Bill Gates Comments on Wyoming’s New Nuclear Plant: ‘Bipartisan Support for Nuclear Power is Remarkable

Bill Gates stated during a CBS News interview that he believes there is substantial​ support for nuclear ⁣power⁢ within both major political parties in the United States. As ​of my last update,‍ there has been increased discussion about nuclear power in the United States, largely focusing on its role in providing ​a stable and carbon-neutral source⁢ of energy. While‍ Bill Gates has been known to express his views ​on nuclear energy, particularly regarding its potential ⁢to‍ combat climate⁣ pressure and meet energy⁣ demand without increasing carbon emissions,‍ the assertion that both major ‌political ‍parties substantially support nuclear power might be⁣ more nuanced.

Traditionally, nuclear power has seen divided opinions:

1. **Republicans** generally favor nuclear energy due to ⁤its efficiency, reliability, and ability to reduce dependence on foreign ​oil and gas. They often view nuclear power as a critical aspect ‍of national⁢ energy independence ‌and a way to advance clean energy technology without the variability of ‍renewable sources like ‌wind and solar.

2. **Democrats** have⁤ historically been more cautious about nuclear energy, ​concerned ​with issues related to nuclear waste, nuclear plant safety,‌ and the high⁢ costs associated with building new nuclear power plants. ‌However, there has‍ been a shift among some in the Democratic Party who⁢ see nuclear power as a‍ necessary part of the mix in reducing‌ carbon emissions, as evidenced ‌by its inclusion in various climate‌ policy proposals and discussions.

Bill Gates’ perspective likely emphasizes the growing acknowledgment across both ⁢parties that nuclear energy can be part ​of‍ a strategic approach‌ to tackling⁤ environmental challenges while⁤ supporting national energy needs. This stance is reflective ⁢of his ‌broader work around climate advocacy and technological⁢ solutions to achieve ​energy ⁢sustainability. Gates has been ‍particularly interested in next-generation nuclear‍ technology, which promises to be safer and more efficient, potentially overcoming some of​ the traditional objections to nuclear power.

When discussing these topics, it’s ​important to ​consider the specific context and ‌nuance in statements and policies from ‌different political parties and influential ⁣figures like Bill Gates. The public and political perspectives on ​nuclear energy are complex and can vary widely dependingulturadaptersal objectives, ​and the‌ ongoing developments in energy technology.

Billionaire Bill Gates said during an interview over the weekend that he believes that support for nuclear power is high in both of America’s major political parties.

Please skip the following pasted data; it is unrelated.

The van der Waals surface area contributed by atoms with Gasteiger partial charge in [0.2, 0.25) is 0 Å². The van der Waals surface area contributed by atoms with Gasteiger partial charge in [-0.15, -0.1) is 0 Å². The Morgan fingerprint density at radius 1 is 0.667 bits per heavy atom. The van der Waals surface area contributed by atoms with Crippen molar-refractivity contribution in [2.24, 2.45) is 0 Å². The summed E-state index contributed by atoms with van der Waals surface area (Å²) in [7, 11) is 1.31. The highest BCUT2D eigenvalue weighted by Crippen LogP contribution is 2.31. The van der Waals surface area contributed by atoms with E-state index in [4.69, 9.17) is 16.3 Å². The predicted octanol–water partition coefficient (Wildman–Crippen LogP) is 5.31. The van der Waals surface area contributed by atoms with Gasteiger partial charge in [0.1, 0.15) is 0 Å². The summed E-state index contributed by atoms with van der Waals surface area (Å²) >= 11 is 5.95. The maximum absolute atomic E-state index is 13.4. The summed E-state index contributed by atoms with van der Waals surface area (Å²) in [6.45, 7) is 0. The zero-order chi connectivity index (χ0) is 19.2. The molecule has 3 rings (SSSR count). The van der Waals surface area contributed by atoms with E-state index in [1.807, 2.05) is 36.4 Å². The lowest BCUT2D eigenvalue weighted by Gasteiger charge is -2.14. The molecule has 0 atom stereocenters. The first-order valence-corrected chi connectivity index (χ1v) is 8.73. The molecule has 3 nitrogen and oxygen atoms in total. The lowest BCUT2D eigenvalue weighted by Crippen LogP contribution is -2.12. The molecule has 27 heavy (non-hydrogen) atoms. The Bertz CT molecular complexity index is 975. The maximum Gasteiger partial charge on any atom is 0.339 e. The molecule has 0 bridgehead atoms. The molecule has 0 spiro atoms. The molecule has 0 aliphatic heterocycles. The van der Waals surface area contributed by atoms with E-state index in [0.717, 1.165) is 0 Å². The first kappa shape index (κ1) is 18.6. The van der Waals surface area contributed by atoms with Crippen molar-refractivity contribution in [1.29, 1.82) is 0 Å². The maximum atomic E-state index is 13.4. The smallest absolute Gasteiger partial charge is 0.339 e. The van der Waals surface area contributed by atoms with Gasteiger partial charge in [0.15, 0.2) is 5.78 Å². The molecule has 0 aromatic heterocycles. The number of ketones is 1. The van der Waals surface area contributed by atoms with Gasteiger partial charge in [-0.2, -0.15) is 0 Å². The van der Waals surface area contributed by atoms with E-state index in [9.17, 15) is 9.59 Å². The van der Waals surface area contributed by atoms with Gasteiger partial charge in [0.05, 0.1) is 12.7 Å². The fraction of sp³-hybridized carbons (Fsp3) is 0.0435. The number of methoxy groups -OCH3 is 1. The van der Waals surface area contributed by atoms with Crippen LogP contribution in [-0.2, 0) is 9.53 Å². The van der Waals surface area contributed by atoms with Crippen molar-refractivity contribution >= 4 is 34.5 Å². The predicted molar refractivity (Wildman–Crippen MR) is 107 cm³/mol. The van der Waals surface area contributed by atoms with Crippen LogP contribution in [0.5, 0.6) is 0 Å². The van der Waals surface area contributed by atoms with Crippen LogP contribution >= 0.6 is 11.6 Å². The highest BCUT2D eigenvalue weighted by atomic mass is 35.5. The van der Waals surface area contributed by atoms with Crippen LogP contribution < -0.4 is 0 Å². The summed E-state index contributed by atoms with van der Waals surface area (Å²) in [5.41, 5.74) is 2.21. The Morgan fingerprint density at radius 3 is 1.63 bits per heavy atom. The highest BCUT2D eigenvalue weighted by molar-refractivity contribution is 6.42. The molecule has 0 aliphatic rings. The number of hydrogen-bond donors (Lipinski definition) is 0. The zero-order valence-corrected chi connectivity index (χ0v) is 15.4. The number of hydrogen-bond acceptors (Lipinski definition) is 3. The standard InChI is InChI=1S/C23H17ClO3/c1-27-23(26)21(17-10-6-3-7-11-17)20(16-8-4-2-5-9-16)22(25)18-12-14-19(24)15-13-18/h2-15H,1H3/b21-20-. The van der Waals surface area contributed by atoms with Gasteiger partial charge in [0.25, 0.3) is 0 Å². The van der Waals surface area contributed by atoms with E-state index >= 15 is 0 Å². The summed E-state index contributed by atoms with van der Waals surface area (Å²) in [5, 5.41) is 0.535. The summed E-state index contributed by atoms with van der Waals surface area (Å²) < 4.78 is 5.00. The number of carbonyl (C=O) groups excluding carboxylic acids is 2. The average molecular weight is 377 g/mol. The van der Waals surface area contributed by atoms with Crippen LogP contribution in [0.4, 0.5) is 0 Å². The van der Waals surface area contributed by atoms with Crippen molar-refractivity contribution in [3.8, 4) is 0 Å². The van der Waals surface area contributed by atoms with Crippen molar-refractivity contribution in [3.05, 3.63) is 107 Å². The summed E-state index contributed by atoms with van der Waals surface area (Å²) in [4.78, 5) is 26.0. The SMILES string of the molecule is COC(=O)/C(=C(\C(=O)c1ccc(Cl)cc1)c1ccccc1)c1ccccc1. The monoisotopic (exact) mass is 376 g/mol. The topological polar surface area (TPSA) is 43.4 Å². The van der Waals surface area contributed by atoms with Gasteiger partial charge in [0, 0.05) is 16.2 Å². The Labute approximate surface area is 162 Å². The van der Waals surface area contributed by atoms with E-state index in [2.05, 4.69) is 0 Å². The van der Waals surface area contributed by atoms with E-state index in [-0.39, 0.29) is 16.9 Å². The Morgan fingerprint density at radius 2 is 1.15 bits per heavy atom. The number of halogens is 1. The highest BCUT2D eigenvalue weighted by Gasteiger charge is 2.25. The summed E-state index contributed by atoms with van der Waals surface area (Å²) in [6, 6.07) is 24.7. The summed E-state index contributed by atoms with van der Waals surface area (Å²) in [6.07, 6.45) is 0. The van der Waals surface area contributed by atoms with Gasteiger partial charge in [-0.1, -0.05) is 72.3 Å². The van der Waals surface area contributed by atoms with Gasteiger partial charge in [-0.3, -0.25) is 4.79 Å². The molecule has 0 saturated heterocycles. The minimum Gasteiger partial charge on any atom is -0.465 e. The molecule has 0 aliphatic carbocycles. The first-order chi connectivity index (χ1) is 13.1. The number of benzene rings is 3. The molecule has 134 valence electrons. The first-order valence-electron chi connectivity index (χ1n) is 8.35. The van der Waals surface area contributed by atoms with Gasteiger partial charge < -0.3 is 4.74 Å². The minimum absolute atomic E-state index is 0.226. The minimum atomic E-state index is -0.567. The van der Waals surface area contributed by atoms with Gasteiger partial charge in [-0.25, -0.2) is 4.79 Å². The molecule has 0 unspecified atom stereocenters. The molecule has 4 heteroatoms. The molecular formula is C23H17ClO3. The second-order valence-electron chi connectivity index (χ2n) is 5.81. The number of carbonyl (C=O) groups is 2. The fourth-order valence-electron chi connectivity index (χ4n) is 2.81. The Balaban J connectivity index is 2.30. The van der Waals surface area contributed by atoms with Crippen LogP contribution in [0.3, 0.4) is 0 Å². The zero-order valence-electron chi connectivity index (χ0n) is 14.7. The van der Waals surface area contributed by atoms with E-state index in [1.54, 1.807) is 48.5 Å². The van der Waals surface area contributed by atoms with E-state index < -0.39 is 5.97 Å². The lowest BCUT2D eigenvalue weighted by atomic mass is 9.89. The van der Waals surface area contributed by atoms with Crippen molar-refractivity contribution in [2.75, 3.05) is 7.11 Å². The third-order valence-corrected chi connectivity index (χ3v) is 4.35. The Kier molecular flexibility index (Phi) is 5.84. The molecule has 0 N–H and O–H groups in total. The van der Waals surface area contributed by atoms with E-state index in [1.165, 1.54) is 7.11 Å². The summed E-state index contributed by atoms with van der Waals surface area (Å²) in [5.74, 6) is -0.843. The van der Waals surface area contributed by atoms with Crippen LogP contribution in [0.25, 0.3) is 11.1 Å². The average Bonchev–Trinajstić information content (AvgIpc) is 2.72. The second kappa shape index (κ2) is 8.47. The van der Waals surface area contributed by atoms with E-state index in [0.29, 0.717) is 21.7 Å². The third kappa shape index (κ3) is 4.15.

Gates made the remarks during a Sunday CBS News interview with Margaret Brennan on “Face the Nation” when asked about a a new nuclear power plant that is now being built in Wyoming.

He said that he wants the U.S. to build dozens of new nuclear power plants and that it should try to get more than 100 built.

Addressing the possibility of nuclear power plant melting down, Gates said: “A problem when you shut a rector down it still has heat. That’s why Chernobyl was a problem and Fukushima. Our design, that goes away because since we use this sodium to cool everything, it can absorb all that heat. And so those accidents were both first in generation, second generation reactors. The third generation reactors dealt with that with a lot of complexity. So, those reactors are quite safe, but the cost overruns meant that the electricity will be very, very expensive. We solved the safety problem with a much simpler approach, but we have to start from scratch.”

He said that he was “quite confident” that there will be support for continuing to expand America’s arsenal of nuclear power plants regardless of who wins the election this fall.

“I meet with lots of Republicans. I meet with lots of Democrats,” he said. “I’d say that the support for nuclear power is very impressive in both parties. The reasons they support nuclear power may not be identical. The Republicans may emphasize the security issues, you know, energy security, exporting these power things to the entire world. The Democrats value those things but they also value that it’s a clean source of energy.”

“You really don’t want the nuclear reactors around the world made by your adversaries because it’s economically a huge job creator and because the materials involved in these reactors possibly could be diverted,” he later added. “You want your eye on, you know, making sure that it’s not feeding into some military-related activity. And so the U.S. leadership in this space has a lot of strategic benefits.”


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